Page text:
‘No Time to Die’ is a Fitting, Touching Goodbye for Daniel Craig


Daniel Craig in a screenshot of the “No Time To Die” trailer. (Courtesy of MGM)

By Megan Fisher, Arts Writer


Since first appearing on screen in 1954, James Bond has been played by seven actors and saved the world twenty-seven times on film. The series has functioned as a sort of long-running serial — each movie is a self-contained adventure that did not reference the previous outing, and only pays a vague, myopic glance at continuity.

The James Bond series has no memory. The actors replace one another, introducing themselves as “Bond, James Bond,” with perhaps only a winking quip acknowledging that a change in appearance has happened. Not even Sean Connery was given a chance to say goodbye to the character on screen.

From the very beginning of “Casino Royale,” the Daniel Craig run has established itself as an autonomous entity, distinct from earlier installments. We met “007” as a rookie, at the beginning of his career, and each following installment built from the others in ways that no other James Bond movies had done. “No Time to Die,” just being released after several delays due to the on-going pandemic, is a firm, respectful and surprisingly touching final chapter.

We Have All the Time in the World

Directed by Cary Joji Fukunaga (“Jane Eyre,” “True Detective”), “No Time to Die” picks up where the previous entry, “Spectre,” left off — Bond and Madeleine Swann (Léa Seydoux) driving through the Italian countryside. “We have all the time in the world,” Bond tells Madeleine as she contentedly rests her head on his shoulder.

In the Bond world, that simple phrase acts as a curse. It was first uttered in “On Her Majesty’s Secret Service” (1969) in a conversation between Bond and Tracy Draco (Diana Rigg), the woman who would become Mrs. James Bond until being murdered on their wedding day.

Picking up five years after the excursion through Italy, “No Time to Die” finds Bond retired to Jamaica. But just when he thought he was out, Bond is approached by an old friend, CIA Agent Felix Leiter (Jeffrey Wright), with a mission.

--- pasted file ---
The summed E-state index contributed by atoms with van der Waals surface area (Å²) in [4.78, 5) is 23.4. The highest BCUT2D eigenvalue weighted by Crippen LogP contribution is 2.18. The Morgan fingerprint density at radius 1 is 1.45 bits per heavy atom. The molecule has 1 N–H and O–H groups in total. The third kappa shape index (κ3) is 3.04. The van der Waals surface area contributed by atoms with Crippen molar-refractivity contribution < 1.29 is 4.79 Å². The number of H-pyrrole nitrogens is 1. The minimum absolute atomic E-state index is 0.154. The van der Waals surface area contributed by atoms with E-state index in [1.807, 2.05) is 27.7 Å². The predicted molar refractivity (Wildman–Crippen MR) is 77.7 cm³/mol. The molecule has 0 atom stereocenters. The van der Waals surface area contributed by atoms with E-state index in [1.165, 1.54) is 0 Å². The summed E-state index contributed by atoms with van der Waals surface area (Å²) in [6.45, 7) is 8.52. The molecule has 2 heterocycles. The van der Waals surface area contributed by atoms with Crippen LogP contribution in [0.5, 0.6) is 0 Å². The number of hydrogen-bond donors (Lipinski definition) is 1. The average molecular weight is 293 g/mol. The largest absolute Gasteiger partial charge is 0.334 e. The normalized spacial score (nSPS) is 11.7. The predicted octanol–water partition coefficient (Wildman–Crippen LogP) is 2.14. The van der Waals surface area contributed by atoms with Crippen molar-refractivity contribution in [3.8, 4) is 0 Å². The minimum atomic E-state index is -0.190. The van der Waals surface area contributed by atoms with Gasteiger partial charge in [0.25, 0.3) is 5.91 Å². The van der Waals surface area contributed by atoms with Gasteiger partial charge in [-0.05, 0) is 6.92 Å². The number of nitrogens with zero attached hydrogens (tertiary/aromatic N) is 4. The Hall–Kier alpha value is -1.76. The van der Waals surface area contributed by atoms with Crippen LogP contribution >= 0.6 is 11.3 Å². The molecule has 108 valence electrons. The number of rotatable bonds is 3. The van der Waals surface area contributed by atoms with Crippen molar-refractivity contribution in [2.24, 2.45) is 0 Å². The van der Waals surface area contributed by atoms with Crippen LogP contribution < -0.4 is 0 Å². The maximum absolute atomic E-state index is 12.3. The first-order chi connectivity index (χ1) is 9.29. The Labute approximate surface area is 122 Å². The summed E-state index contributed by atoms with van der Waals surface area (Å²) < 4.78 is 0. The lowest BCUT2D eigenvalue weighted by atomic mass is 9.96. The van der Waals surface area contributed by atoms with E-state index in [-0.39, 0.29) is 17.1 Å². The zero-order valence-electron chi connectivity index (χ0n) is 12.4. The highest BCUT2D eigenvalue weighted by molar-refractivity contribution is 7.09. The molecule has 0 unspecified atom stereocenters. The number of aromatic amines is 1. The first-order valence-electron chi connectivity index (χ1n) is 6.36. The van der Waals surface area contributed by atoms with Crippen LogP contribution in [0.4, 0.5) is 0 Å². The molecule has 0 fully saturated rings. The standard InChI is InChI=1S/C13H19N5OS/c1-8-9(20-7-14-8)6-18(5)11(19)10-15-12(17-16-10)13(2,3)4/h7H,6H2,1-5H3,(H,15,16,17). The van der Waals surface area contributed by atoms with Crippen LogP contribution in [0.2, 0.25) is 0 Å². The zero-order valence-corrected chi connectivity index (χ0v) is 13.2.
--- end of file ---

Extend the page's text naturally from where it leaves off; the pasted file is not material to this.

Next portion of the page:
On a Ken Adam-inspired Island lair, Lyutsifer Safrin, played by a Rami Malek who had likely seen too many previous Bond villains and struggled to know what to do beyond imitation, plans to use poisonous technology to wreak havoc on the world. Can Bond stop him?

Looking Back at the Classics

It’s very classic Bond. All of the elements that one expects from the series are on the table, even ones that have previously been missing from the Craig movies.

Bond drives an Aston Martin while being chased by the villain’s henchman. He orders a Martini, shaken, not stirred. He lives in a world complete with gadgets from Q (Ben Whishaw), briefings from M (Ralph Fiennes), Moneypenny (Naomie Harris) behind the desk of the outer office and a villain who loves to explain the details of his evil plans.

Along the way the audience is also led to believe they are going to meet a classic “Bond girl” in Paloma, a jittery and nervous agent played by Ana de Armas. Quickly, de Armas deconstructs the very notion of a Bond girl. Her performance is charming, funny and lingers in the mind, despite her short screen time.

Overcomplicated Plot but Doesn’t Feel Lengthy

“No Time to Die” is a very ambitious movie, with a lot of ideas that work and even more that don’t. Individual sequences play brilliantly, such as the opening sequence and a shoot-out in Cuba, but often what should be simple is needlessly complicated.

The way that ideas did not fully blend together makes it rather obvious that there were six credited screenwriters. Still, it is a testament to Fukunaga’s talent as a storyteller that “No Time to Die” did not feel its two hour and forty-three minute running time in the theater.

Rather famously, in a 2015 interview, Craig said that he would rather “slash [his] wrists” than play Bond again, but if there was any hesitation or unwillingness to make this movie, it is not evident in his performance.

Above all else, “No Time to Die” is a tribute to Craig’s Bond — it’s the best performance that has ever been given in a Bond movie. Craig finds emotion within the car chases and explosions, giving a performance that is gentle, vulnerable and moving.

Connery gave birth to the character, but Craig helped him grow up. He gave Bond a heart and the ability to evolve. The Bond franchise is not known for character arcs and emotional pathos, but “No Time to Die” delivers both.


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